Five years ago, she was the first person whose obituary I wrote for this site. I didn’t know much about her; mostly what I knew what that she’d won back-to-back Oscars in the ’30s and pretty well stopped acting within a year of her second win. Okay, she did a little TV and four movies after 1938, but mostly, she was the oldest living Oscar winner at the time of her death. And she’d routinely show up any time they were gathering living Oscar winners on the premise that, if she didn’t, everyone would assume she was dead. And that’s of people who knew who she was in the first place.
Luise Rainer was born into an upper class Jewish family in Germany shortly before World War I. She grew up mostly knowing the results of war, but by age six, she also knew she wanted to be a performer, having seen a trapeze artist and become fascinated with the costume. At sixteen, she lied to her father to go to an audition at the Dumont Theatre in Dusseldorf. She was a highlight of the Berlin theatrical scene of the late ’20s and early ’30s. In 1935, she signed a three-year contract with MGM and moved to Hollywood.
Honestly, even though her career failed, she was still incredibly lucky to have left Germany when she did. In case you missed that “Jewish” part. I don’t know what happened to her family, but she is one of a long list of people who were fortunate to leave Europe when they did. She may have returned to Europe in the late ’30s, but it was not her homeland of Germany. There was no place for her there anymore. Her marriage to Clifford Odets was a failure; her Hollywood career was not better. She likely would’ve been happier staying a stage actress—but a stage actress in London or New York or something, not Berlin.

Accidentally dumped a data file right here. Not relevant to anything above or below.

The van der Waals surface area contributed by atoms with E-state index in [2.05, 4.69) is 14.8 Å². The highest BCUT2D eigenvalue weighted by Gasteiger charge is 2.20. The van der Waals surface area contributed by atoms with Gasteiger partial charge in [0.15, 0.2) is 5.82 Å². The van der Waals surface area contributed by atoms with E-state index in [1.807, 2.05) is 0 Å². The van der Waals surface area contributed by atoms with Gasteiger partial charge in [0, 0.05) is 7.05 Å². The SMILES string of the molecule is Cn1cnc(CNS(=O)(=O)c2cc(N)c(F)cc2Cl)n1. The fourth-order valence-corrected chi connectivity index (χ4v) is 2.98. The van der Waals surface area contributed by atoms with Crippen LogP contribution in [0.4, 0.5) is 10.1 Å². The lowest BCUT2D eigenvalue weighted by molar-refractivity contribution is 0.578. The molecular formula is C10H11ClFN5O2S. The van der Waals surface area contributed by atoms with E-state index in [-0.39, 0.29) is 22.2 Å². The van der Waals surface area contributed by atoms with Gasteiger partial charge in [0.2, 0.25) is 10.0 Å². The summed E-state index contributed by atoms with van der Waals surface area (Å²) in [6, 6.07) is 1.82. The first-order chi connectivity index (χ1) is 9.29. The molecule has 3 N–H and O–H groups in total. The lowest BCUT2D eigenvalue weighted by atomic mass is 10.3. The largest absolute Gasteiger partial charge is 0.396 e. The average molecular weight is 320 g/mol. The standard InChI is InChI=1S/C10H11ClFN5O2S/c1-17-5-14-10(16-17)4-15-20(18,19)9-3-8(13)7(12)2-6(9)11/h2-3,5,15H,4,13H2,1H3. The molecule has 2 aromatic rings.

She’s considered the first person whose Oscars were detrimental to her career, but I don’t think that’s true. From what I can tell, there were a lot of other factors that were bigger issues. She was old enough to think she knew it all while being too young to really understand what was going on. There weren’t a lot of great roles for an actress of her specific skills. Heck, if she’d stayed in Hollywood even a few more years, being German by birth would’ve been a problem for her, especially given how much the studio had emphasized her foreign birth when they were hoping for the next Greta Garbo or Marlene Dietrich from her. I don’t think the Oscars helped, I’ll admit, but the studio system was probably worse for her than they were.
I’m still not enormously familiar with her work—well, naturally not; she didn’t do much work to be familiar with. But five years later, I can tell you that she was certainly capable of acting, even if her favourite of her own works was one where she was horribly miscast. Luise Rainer was certainly capable of the acting necessary to play O-Lan in The Good Earth, and it’s not like they were actually going to cast a Chinese actress in the role. Still—at least these days, we’re embarrassed about that level of yellowface instead of giving people Oscars for it.
Yes, really, five years; I’ve been volunteering as a writer at this site this entire time and surely would like it if you’d contribute toward my Patreon or Ko-fi! (Or that of anyone else who writes for The Solute; we’re all volunteers.)